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New research gives hope for sight recovery in stroke survivors

Thursday, 06 January 2022

Researchers have used MRI imaging to map visual brain activity in stroke survivors with sight loss that gives new hope for rehabilitation and recovery.

Scientists from the University of Nottingham have revealed new insights by combining data from clinical sight tests with brain imaging to precisely map the areas of the brain affected by sight loss. This allows identification of visual brain areas where function could potentially be improved with rehabilitation. The research, which was funded by the charity Fight for Sight has been published today in Frontiers in Neuroscience.

Every year around 150,000 people in the UK have a stroke with roughly 30% experiencing some kind of sight loss as a result. Visual field loss is a common and devastating complication of cerebral strokes. This type of sight loss, called hemianopia, affects one side of a person’s vision and is caused by damage to the visual pathway in the brain.

A visual field test called perimetry is the current gold standard for measuring residual visual field coverage. However it has limitations. Its coverage is often coarse, it requires good attentional engagement of participants, and provides only indirect information about where in the visual pathway the key processing deficit is located. This limits the ability to identify potential strategies for visual rehabilitation – in terms of location in the visual field and the kinds of visual stimuli most likely to support recovery.

This new study combines detailed perimetry and multiple brain imaging datasets from four stroke survivors which shows that perimetry can be augmented with brain imaging data to provide a novel measure of residual visual field function. This combined approach provides potential for a personalized approach to therapy – guided by functional activity patterns in the post-stroke brain.

Example of anatomical images (that are also used by clinicians) to show location and extent of stroke damage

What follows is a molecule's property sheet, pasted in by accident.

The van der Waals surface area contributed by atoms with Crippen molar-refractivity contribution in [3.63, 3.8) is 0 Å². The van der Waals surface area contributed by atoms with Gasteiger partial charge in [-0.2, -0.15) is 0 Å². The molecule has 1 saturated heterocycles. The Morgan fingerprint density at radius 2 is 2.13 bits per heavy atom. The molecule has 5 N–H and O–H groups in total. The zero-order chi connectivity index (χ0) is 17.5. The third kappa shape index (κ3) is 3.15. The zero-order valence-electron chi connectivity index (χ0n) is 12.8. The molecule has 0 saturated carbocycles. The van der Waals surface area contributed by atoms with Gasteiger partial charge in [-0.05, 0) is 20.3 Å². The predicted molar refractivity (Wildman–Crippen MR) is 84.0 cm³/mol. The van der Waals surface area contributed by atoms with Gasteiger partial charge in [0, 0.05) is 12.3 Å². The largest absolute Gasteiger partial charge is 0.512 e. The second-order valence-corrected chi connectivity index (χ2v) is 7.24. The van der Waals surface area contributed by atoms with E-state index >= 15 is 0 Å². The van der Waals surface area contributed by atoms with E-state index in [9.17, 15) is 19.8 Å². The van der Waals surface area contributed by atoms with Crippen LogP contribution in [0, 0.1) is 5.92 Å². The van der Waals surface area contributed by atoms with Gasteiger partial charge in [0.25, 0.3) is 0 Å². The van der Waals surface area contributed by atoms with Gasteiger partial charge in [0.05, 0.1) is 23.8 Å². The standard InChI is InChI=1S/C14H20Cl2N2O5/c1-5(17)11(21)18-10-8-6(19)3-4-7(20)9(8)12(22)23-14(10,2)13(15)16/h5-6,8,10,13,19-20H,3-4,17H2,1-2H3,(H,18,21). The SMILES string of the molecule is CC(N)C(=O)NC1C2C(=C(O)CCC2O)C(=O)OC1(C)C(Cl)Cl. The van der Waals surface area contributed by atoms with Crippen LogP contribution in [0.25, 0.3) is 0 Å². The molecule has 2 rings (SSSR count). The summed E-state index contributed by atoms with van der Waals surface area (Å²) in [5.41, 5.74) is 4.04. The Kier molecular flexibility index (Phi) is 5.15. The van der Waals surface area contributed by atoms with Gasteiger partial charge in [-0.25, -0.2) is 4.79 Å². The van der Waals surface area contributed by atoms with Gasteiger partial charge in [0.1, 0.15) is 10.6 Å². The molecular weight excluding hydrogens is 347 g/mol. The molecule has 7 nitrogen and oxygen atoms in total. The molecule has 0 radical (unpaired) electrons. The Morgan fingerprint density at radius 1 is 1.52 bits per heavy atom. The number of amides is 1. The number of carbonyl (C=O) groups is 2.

The research has been led by PhD student Anthony Beh from the University of Nottingham’s School of Psychology and supervised by Dr Denis Schluppeck, Dr Ben Webb and Prof Paul McGraw. Anthony explains: “A common misconception with stroke-related sight loss is that it affects vision through a particular eye. What is actually happening is that the eyes are seeing normally but the brain can’t process some of the information. This type of vision loss can be a particular problem for driving, reading or navigating a crowded space. It can also increase the risk of falls in older people. By exploring stroke-damaged brains with functional MRI and different kinds of visual stimulation, we found residual activity in the visual cortex, not detected by perimetry. This opens up possibilities for rehabilitation and offers new hope to stroke survivors.”

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By examining different types of brain scans we can actually see areas of ‘residual vision’ - places where the eyes and brain can still process images, even if this doesn’t reach awareness. Using MRI to pinpoint these areas of functional vision, clinicians could work with the stroke survivor and train them to recover some function in that particular spot.
Dr Denis Schluppeck

The research also showed that the same visual field loss can be caused by very different patterns of brain damage. This highlights the need for individualised rehabilitation plans for stroke survivors.

Fight for Sight is the leading UK charity dedicated to stopping sight loss through pioneering research and funded this research project. Ikram Dahman, Chief Executive Officer (Interim) at Fight for Sight said: “This important research gives new and much-needed hope for people experiencing sight loss due to brain injury after a stroke. This work could truly be transformative in people’s recovery, helping to restore independence and improve overall quality of life. We look forward to the important outcomes of this study.”

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For more information please contact Dr Denis Schluppeck from the University of Nottingham on Denis.Schluppeck@nottingham.ac.uk

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